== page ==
Maureen Whelan

Maureen Whelan photo

Interviewer: Ben Stephenson for National Library of Australia

Irish dancing has been at the centre of Sydney-born Maureen Whelan’s professional life for more than 50 years. But for one of the founders of Sydney’s renowned Dwyer-Whelan Academy of Irish Dance, it’s perhaps pure chance it all turned out that way. In the early 1950s her mother, May Dwyer, got a secretarial job with the St George Eisteddfod organisation, a situation that was to change Maureen’s life. One night her father, Bill Dwyer, a New Zealander of Irish extraction, walked in on four boys practicing Irish dancing for the Eisteddfod. Maureen recalls what he said when he came home:

‘I’ve just seen these four dancers, they were so good, that’s what Maureen’s going to do, Irish dancing’.

Soon Maureen, aged 9, was taking lessons from Erin O’Daly, one of the top Sydney teachers of Irish dancing of her day, loving it all and gradually realising she was good at something. And from there Maureen’s memories cover the world of Irish dancing in Sydney and Australia since the early 1950s, from performing on rickety platforms for the St Patrick’s Day celebrations at the Sydney Sports Ground, to the sophisticated, high powered, international style of dancing taught today in Irish dancing schools across the country.

For students of Irish dancing, Maureen has a lot to say about the significant changes in styles since the 1950s. That was an era when the older forms, brought from Ireland itself in the late 19th century, prevailed, dances such as the Humours of Bandon, the Blackbird and various jigs and reels. Indeed for anyone trying to understand the complex evolution of Irish dancing, both in Australia and overseas in the last half century, what Maureen Whelan has to say is essential listening.

Of all Maureen’s recollections one of the most vivid is of Irish dancing at the St Patrick’s Days of old. In the 1950s the event was still under the control of the Catholic church and everything focused on dance performances, Gaelic games and athletics at the Sydney Sports Ground. For the occasion Maureen’s mother provided her with a green pleated skirt, white satin blouse, green bow, velvet shawl, knitted knee length stockings with yellow turn-downs, and a velvet hat with a feather. A far cry from today’s elaborate hairstyles and bright sequined dresses! With others she danced to fiddlers and piano accordionists, playing without amplification, on small wooden dancing stages as the sun beat down and the surface became slippery. If the rain came down, the dancers sheltered under the platform. Maureen remembers the whole show as a bit chaotic, for as they danced starter guns would be going off for the athletics and cheers would go up for from those watching Gaelic football matches – all at the same time. It was great fun and the dancing highly competitive, a situation from which Maureen herself took home many a trophy.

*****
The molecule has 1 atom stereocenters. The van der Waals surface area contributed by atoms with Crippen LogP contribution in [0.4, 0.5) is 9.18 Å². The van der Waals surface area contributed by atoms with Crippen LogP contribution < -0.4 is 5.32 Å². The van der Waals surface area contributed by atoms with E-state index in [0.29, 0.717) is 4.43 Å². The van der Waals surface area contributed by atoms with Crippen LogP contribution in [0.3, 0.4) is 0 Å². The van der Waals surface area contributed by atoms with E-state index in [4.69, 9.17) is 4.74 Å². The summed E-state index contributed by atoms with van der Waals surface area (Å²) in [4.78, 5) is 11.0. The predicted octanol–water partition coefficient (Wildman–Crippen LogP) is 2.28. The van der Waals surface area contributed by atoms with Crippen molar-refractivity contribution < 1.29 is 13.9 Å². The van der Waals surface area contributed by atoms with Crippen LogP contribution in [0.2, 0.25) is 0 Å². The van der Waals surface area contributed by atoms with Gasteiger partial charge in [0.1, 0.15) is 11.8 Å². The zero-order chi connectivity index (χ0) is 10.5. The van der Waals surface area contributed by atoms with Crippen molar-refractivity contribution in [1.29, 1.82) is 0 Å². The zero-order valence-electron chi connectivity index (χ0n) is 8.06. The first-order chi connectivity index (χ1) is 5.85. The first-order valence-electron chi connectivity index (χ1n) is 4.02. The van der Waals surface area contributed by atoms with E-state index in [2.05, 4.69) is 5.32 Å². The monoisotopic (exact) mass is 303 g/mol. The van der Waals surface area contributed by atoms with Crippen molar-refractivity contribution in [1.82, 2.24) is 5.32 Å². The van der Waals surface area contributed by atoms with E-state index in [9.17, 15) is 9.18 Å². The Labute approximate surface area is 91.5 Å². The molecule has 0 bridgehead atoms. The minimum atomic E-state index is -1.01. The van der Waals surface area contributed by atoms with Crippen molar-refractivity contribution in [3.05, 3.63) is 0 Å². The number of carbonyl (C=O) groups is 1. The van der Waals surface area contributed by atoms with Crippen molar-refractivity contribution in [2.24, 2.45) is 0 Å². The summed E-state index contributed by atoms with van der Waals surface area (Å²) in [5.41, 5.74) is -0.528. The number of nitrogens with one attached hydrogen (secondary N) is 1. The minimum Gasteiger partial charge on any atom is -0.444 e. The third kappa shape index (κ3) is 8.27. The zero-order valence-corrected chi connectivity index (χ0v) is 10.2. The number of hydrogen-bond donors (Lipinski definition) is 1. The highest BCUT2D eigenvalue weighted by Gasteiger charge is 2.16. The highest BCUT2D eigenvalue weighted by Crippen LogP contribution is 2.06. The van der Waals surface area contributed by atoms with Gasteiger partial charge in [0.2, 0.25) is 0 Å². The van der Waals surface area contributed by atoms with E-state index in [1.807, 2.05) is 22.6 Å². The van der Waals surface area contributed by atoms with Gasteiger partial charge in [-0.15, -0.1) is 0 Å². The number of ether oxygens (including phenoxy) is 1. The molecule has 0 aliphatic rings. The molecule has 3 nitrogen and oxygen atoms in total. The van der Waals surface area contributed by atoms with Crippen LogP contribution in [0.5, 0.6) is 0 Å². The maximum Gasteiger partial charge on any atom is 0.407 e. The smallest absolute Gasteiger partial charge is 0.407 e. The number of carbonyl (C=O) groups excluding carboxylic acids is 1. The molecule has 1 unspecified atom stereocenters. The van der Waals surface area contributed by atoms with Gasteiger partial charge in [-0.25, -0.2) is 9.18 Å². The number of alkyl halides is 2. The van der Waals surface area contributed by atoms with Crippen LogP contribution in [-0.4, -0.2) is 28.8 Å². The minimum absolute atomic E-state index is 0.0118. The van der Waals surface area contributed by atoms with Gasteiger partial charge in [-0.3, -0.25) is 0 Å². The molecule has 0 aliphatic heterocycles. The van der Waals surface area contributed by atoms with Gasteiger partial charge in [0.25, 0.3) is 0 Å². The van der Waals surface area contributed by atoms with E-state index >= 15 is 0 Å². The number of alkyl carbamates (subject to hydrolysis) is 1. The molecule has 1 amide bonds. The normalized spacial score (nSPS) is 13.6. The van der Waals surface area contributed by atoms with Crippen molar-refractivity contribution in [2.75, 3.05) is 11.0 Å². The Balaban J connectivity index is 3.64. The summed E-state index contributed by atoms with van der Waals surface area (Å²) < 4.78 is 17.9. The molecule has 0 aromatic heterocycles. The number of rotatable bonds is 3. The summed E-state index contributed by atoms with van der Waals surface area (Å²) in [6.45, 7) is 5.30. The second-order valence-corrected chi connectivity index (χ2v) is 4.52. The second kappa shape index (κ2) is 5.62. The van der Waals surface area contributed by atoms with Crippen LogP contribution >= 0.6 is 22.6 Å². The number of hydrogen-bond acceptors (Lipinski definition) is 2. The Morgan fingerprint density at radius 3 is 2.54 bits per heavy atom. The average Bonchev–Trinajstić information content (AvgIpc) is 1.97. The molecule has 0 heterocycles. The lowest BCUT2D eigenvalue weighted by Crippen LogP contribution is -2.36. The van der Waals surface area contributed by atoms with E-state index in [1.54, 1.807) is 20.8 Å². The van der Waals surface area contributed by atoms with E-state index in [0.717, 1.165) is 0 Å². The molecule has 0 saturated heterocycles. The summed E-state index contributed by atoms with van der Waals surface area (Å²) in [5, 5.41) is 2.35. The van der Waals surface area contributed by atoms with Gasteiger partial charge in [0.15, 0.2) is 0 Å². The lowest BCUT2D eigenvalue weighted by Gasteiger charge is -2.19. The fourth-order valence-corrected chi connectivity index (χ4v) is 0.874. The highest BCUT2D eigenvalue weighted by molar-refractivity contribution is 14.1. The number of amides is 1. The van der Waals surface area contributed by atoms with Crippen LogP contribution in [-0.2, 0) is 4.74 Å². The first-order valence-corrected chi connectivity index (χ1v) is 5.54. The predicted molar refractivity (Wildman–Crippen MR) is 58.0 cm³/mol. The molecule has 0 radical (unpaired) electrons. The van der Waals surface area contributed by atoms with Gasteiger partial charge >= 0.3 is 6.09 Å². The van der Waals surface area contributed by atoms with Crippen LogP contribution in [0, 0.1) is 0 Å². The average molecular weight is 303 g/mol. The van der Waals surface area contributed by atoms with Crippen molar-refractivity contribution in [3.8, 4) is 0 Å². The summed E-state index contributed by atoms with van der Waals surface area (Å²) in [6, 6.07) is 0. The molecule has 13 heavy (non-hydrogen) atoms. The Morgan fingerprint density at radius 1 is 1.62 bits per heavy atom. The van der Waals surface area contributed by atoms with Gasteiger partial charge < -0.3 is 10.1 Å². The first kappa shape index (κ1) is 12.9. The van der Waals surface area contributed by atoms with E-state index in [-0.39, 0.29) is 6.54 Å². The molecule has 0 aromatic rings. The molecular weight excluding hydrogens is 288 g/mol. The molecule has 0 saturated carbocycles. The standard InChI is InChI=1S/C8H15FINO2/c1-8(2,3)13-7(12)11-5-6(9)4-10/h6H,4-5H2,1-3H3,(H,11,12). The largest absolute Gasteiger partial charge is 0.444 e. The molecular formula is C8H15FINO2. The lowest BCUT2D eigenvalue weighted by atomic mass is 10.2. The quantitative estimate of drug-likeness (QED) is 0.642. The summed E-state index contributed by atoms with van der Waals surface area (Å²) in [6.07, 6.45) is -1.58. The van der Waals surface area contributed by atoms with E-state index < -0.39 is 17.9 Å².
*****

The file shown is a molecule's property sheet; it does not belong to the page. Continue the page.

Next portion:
It was Irish dancing, and the Irish social scene that brought Maureen Whelan to dance nights at the INA. There she met and eventually married Kilkenny man Phil Whelan, a £10 passage immigrant, and a hurler. Today she still takes a class at the INA and sums up her life devoted to Irish dancing and teaching Irish dancing in these words:

I ended up at a Catholic School, I did Irish dancing, I became a teacher, an adjudicator, an examiner and I married an Irishman, isn’t that incredible.